Sheridan started with Vet Cross in October 2020. Sheridan is born and bred in Bundy, her family have been living in the area for over 130 years. Growing up on a hobby farm Sheridan has had many different pets over the years and enjoys riding the family horses. Sheridan’s most treasured pet is Annabelle the 14 year old Mini Foxy.

Brooke Land

Brooke Land

Veterinary Nurse
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Sarah Boersch     QVN (Cert IV)

Veterinary Nurse
Leah White

Leah White


Welcome Nurse Leah. Leah and her Husband Blake moved to Bundaberg from North Brisbane in 2022. Leah has been in the veterinary industry for 2 years and is currently studying her certificate 4 in Veterinary Nursing. She is the loving fur mum of Cinders the Bull Arab X.

Rachel McGregor

Rachel McGregor

Veterinary Nurse
Rachel is a Bundy girl and her family have cattle properties out at Mt Perry. Having grown up with large animals Rachel has a keen interest in them and is looking forward to starting her studies in 2022.
Amanda Polizel QVN

Amanda Polizel


Amanda Bickmore

Amanda Bickmore

Marketing / Receptionist

Amanda started her Vet Cross journey in 2013 as a receptionist. However, she soon demonstrated her creative talents and is now primarily our marketing manager. She loves the ability to tell the stories of our furry and feathered friends, as well as being able to inform and educate clients, both old and new.

She has a Labrador named Molly.

Jo Logan

Jo Logan

Gin Gin Receptionist

Jo is the face of Vet Cross Gin Gin. She loves being able to greet our clients and is always up for a chat. She joined us in 2011 and she has become a massive part of the Gin Gin family.

Jo is kept busy by her three big dogs Ruby, Zip and Zeus.

Jackie Sergiacomi

Jackie Sergiacomi


Jackie Joined the Vet Cross team in 2016. Jackie has over 24 years experience and says she couldn’t imagine her life without the excitement and satisfaction that comes from being in the veterinary industry. Jackie’s experience has ranged from a nurse right through to accounts and management. Jackie has been competing in endurance racing for the past 30 years and loves that the sport takes her to beautiful parts of Australia that otherwise she may have missed.

Jess Raines

Chloe Hancock


Chloe joined the Vet Cross team in 2018. Chloe and her now Husband Guy were married in May 2019, they moved here from Ballarat. Chloe has a Foxxy named Maggie and a ginger cat named Milo.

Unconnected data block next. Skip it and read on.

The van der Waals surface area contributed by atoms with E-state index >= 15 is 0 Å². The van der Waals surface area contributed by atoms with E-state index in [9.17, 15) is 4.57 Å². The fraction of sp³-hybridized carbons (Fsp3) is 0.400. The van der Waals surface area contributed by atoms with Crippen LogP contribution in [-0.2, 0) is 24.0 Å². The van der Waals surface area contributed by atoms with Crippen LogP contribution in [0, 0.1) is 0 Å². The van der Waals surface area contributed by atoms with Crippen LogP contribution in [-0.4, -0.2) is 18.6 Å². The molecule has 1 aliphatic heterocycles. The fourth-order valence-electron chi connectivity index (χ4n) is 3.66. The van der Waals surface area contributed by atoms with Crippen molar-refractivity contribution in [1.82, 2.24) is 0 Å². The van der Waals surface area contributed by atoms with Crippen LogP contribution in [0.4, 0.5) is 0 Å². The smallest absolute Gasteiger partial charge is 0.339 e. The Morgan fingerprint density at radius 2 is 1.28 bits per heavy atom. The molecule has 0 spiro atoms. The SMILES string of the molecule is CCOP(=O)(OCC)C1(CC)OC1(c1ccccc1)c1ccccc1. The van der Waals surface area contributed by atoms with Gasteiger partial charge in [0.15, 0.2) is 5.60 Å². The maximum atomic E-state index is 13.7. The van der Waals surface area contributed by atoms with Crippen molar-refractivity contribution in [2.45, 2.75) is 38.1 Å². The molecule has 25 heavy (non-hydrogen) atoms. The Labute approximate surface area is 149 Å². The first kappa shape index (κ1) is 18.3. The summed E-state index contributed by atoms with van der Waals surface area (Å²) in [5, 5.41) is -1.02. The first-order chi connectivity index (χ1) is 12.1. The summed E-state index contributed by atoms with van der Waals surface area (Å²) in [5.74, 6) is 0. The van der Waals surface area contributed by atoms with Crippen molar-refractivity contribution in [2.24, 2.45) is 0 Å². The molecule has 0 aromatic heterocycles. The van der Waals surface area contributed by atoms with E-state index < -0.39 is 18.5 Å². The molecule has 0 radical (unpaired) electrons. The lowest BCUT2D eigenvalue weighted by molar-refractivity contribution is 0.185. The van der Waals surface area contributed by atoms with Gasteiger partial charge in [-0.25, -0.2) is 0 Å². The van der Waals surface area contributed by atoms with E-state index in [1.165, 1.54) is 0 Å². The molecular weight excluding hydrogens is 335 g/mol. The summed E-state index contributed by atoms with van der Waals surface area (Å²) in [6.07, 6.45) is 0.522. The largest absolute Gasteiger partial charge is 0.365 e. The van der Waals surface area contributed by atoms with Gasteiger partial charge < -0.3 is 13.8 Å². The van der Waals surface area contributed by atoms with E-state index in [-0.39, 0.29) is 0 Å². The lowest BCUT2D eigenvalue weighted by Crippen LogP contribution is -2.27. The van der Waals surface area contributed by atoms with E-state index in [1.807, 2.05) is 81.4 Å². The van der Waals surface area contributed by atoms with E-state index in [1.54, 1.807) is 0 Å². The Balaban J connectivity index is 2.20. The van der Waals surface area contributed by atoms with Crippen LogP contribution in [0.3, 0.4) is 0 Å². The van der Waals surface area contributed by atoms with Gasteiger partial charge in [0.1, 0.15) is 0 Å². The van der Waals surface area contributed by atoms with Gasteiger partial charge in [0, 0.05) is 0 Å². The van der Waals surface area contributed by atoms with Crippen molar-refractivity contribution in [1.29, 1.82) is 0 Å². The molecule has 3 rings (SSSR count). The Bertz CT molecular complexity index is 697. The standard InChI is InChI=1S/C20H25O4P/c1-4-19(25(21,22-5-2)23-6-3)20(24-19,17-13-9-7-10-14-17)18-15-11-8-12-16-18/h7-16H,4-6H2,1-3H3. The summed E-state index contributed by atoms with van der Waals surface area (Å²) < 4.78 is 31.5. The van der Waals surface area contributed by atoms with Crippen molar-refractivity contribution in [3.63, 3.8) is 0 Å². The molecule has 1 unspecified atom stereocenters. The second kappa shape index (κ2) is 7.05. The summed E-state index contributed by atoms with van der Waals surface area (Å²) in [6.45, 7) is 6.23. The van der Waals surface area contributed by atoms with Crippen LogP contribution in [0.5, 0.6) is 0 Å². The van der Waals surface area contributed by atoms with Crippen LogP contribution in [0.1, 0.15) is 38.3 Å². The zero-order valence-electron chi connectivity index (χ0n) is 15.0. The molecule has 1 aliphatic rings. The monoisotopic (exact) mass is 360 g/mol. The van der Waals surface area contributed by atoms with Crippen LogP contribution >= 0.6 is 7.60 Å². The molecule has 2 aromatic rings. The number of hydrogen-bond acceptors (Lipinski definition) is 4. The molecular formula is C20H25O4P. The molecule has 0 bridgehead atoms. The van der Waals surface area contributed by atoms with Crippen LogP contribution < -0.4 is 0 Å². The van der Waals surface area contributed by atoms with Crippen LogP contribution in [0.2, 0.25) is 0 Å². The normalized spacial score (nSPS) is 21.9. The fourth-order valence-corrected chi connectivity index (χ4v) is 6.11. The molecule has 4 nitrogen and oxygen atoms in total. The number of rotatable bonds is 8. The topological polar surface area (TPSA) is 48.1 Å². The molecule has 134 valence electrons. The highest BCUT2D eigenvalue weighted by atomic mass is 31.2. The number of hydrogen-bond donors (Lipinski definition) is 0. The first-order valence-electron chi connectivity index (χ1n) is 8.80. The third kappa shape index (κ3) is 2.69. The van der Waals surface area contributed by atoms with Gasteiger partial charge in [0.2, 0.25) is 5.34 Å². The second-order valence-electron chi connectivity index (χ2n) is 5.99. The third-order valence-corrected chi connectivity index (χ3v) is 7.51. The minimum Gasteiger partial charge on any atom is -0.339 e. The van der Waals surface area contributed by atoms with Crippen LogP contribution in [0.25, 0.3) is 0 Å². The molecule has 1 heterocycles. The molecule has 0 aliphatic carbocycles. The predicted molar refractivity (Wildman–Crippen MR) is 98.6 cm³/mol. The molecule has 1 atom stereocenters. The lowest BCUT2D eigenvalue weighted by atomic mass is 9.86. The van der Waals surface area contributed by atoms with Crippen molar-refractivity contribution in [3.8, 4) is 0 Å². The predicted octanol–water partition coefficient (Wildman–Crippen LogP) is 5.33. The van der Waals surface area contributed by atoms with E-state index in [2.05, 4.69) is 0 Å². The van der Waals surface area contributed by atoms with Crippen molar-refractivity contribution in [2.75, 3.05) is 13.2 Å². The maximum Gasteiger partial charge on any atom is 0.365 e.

Jade Switzer QVN

Jade Switzer QVN (Cert IV)

Veterinary Nurse

Jade has been with Vet Cross since August 2021 but her career in the veterinary industry started 24 years ago. In that time Jade has worked as an equine nurse and has experience with all large animals. Jade has a particular interest in working with anxious dogs and loves providing physiotherapy to small animals.

Kirsty OG

Kirsty Jansen


Kirsty splits her time between our Bundaberg and Bargara clinics. At home, she’s the proud companion of Nudge, a delightful character who wasn’t exactly thrilled about the idea of a photoshoot. In her spare time, you’ll find Kirsty behind her hooks, enjoying knitting and crocheting.

Jess OG

Jess Raines


Before joining us, Jess embarked on an adventurous journey, exploring every nook and cranny of Australia for a whole year. On top of her wanderlust, Jess proudly calls herself the parent of a charming cockatiel named Monty. In addition to her love for travel and animals, Jess is a keen runner and trains most days.
Tammie 2



Tammie joined Vet Cross in 2022, bringing with her a rich farming background. Over the years, she has cared for horses, cattle, and pigs. Currently, Tammie is the proud owner of two horses, Mia and Nikki, as well as two dogs, Gordo and Ruby. On weekends, she enjoys taking joy rides on her Vulcan 650 Cruiser.
Tim Hill

Dr Tim Hill     BVSc MACVS

Practice Principal

Tim graduated from University of Queensland in 1993 and, because of his interest in soft tissue and orthopaedic surgery, gained Membership of Australian College of Veterinary Scientists in Small Animal Surgery in 2006.

Tim completed the PennHip certification in 2009 enabling accurate assessment and evaluation of hip screening, he also has a diploma in animal ophthalmology. Tim travelled throughout Australia and the United Kingdom and gained extensive experience in mixed and dairy practices.